FROM 1 March 2019, the government has changed the Medicare rebates for GP visits to residential aged care facilities (RACFs), which most of us know as nursing homes. The government has pledged $98 million over 4 years to “fund increased payments to GPs to attend RACFs … This recognises the important role of GPs in supporting the health and care of patients in residential aged care”.
This decision is in response to what the government perceives to be a lack of engagement by GPs in nursing homes.
Given that we live in a time of rebate freezes (perhaps there is a mini-thaw at present) and Medicare Benefits Schedule (MBS) review, it seems extraordinary that the government is pitching what it calls an “increase” in the rebates.
This is not the first time. In 2007, before Kevin Rudd’s landslide election win, there was a substantial increase in the rebate for RACF visits. Not long after that, an Aged Care Access Incentive (ACAI) was introduced to further incentivise GPs to visit nursing homes.
It all begs the question: why do most GPs not bother with nursing home visits in the first place?
Let’s not beat around the bush. If visiting a patient in a nursing home paid as much as a facelift, a botulinum toxin session or a robotic prostatectomy, I’d not be writing this article.
The new Medicare items feature a flag-fall fee of $55 to most GPs for every new visit to an RACF. This applies for every new visit, so if one gets called to a nursing home four times in a day, four call-out fees of $55 can be charged. This is to compensate for the travel time and disruption of each call.
Let’s analyse what this means for a standard visit of 5–20 minutes by a vocationally registered GP.
|Number of patients seen||Old cumulative amount||New cumulative fee with $55 flag-fall||Difference|
One may see this is a stroke of actuarial genius: a small reward for those not so busy, a good reward for those who see a good number of patients, and a punishment for those who overservice.
However, I see it as nothing but window dressing. At a time when the Medicare rebate for standard consults is lagging about $45 behind what it should be (comparing the Medicare scheduled fee to the Australian Medical Association fee of $81), suggesting that the above increases are an incentive is delusional.
Let’s be clear. A GP sees five patients on a visit and is $7.50 in front, a grand total of $1.50 per patient.
And what makes all this much worse is that it is sold to us as an increase. To see why I make such an allegation, let’s look at the ACAI payments:
Practice Incentives Program (PIP) GP ACAI payments and requirements
|Tier||Qualifying Service Level (QSL)||Service Incentive Payment (SIP)|
|Tier 1||60 services per year||$1500|
|Tier 2||140 services per year||$3500|
According to the Medicare website:
“The PIP GP ACAI payments are based on a GP providing a required number of eligible MBS services in RACFs in a financial year. The PIP GP ACAI has 2 payment tiers.”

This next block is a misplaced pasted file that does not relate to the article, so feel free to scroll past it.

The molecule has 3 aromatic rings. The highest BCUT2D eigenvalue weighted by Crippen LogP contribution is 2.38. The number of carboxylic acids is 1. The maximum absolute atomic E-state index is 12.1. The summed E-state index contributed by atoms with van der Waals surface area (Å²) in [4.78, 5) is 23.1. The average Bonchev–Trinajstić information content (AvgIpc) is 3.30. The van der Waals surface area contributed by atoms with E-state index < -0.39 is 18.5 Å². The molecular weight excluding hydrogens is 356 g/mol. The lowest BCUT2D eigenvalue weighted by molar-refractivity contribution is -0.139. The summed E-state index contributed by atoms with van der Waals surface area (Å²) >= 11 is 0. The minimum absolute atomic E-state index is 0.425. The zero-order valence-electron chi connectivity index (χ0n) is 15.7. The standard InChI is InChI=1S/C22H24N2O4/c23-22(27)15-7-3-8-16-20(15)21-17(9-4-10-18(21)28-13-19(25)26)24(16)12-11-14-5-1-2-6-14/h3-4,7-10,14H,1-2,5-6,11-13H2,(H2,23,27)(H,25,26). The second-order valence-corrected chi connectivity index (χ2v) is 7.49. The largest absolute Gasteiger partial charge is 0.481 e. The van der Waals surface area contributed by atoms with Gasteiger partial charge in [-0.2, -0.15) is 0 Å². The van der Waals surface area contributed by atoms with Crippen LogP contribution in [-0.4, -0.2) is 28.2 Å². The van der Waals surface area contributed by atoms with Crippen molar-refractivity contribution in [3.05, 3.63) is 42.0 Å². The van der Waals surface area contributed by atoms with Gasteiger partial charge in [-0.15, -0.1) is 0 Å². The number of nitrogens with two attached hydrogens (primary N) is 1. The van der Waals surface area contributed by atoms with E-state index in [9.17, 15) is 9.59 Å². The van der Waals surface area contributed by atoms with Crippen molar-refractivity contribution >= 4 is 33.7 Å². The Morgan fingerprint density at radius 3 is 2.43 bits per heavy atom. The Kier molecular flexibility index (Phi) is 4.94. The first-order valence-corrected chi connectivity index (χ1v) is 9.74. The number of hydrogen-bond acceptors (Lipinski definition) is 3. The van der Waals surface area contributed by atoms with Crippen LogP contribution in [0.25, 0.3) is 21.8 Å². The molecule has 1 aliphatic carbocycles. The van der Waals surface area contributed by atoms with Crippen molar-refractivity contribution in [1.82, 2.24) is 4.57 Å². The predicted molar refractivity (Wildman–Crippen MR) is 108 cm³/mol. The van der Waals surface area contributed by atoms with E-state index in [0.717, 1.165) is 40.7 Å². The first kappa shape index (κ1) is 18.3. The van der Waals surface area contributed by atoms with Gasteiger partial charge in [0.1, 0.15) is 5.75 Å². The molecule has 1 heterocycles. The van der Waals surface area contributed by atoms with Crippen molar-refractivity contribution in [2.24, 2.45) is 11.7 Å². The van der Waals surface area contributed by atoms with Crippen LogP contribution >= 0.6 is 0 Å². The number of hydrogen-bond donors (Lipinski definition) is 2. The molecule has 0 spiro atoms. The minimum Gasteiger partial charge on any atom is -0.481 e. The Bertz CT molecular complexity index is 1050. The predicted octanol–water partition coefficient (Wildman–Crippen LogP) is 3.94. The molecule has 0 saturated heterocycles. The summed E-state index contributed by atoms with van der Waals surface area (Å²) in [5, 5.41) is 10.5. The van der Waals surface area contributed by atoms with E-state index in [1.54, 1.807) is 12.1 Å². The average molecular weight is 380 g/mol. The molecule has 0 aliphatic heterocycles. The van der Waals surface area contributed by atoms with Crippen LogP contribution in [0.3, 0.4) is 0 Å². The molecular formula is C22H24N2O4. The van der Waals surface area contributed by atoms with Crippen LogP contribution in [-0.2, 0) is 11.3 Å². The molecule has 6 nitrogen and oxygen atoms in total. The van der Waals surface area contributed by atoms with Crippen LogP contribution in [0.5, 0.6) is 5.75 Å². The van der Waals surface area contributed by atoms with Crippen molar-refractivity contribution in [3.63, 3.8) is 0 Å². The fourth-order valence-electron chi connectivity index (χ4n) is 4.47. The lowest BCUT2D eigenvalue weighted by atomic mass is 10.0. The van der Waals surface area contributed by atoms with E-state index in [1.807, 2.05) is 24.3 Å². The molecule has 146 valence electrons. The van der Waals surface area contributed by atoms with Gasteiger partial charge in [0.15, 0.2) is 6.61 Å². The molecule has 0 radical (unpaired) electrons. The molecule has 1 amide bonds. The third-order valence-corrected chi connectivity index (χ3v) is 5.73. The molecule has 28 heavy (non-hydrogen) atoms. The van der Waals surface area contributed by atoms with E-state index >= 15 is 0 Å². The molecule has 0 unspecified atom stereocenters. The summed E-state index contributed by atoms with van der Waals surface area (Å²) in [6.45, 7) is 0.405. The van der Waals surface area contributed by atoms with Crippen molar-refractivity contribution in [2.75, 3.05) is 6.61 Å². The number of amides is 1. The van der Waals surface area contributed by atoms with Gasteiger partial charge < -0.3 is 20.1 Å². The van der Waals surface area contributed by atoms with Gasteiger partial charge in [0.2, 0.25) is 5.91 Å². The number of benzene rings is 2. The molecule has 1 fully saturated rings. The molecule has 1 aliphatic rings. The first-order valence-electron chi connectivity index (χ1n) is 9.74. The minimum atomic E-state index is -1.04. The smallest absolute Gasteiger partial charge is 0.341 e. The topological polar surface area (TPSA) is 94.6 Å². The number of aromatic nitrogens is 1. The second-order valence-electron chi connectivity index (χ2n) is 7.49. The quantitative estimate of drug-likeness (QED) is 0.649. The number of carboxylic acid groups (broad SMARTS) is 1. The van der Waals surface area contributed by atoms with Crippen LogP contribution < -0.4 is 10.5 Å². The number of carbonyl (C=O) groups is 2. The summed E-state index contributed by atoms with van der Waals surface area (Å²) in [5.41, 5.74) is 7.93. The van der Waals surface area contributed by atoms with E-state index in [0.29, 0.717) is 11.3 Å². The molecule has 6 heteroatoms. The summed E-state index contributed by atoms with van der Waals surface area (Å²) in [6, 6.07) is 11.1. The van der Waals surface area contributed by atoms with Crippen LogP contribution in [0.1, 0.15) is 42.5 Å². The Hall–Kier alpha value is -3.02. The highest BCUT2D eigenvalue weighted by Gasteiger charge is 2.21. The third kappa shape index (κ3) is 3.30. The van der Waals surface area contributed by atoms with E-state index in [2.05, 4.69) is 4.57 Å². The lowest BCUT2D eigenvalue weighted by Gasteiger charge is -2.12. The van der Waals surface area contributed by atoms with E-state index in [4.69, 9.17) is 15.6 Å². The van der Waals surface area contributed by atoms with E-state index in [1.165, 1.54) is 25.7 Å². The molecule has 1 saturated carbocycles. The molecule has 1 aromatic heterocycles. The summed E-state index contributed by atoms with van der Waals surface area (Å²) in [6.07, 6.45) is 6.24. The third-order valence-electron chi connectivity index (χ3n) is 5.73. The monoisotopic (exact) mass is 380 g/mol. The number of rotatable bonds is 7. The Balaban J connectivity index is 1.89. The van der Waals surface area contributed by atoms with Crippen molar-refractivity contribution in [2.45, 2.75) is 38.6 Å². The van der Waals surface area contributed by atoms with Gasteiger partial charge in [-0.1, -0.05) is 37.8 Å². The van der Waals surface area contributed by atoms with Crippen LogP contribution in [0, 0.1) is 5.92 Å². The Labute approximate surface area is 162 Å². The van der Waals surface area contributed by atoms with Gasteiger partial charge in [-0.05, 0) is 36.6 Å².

The GPs who access this payment have to wait for a quarterly payment, but it rewards those who consistently visit nursing homes to the tune of $25 per consultation.
What many have not realised is that the ACAI is about to be removed under forthcoming changes to the PIP. Therefore, the GPs who have been reliably visiting RACFs are in fact going to be significantly disadvantaged.
Another money problem with nursing homes is that GPs find it very hard, if not impossible, to charge private fees. This is a combination of the nature of the patient, the administrative difficulties in issuing invoices and chasing payment, and general attitude in the industry and community that one should bulk bill nursing home patients.
The other major frustration is time.
The reasons why visits to nursing homes are so time taxing include:
- it takes time to get to the nursing home;
- it takes time to find the nurse in charge (if you can find the nurse);
- it takes time to get the patient into a private situation do to a consultation;
- it takes time to take a history and examine the frail and elderly;
- it takes time to have to write both a script and a medication chart;
- it takes time to have to write notes both for the nursing home and for one’s own surgery notes;
- it takes time to field inquiries from pharmacists who often want to have scripts ahead of time for the medication packs;
- it takes time to make specialist appointments; and
- it takes time to transport patients to specialists and allied health professionals.
In 2019, everyone is busy and time-poor. All the factors above – and the list is far from exhaustive – mean that most doctors simply throw their hands in the air and do not bother with nursing homes.
While not as bad as having patients on a ward or being on-call for a hospital, having nursing home patients is disruptive. The calls and messages interrupt the flow of the office day and personal time after hours.
Other frustrations GPs face at nursing homes were outlined in my recent article on the Aged Care Royal Commission.
Therefore, I remain sceptical about the “government improvements” to RACF Medicare rebates.
In fact, for the reasons outlined above, I think they are a failure.
Dr Aniello Iannuzzi, FACRRM, FRACGP, FARGP, FAICD, is a GP practising in Coonabarabran, NSW, and a clinical associate professor at the University of Sydney.
The statements or opinions expressed in this article reflect the views of the authors and do not represent the official policy of the AMA, the MJA or InSight+ unless so stated.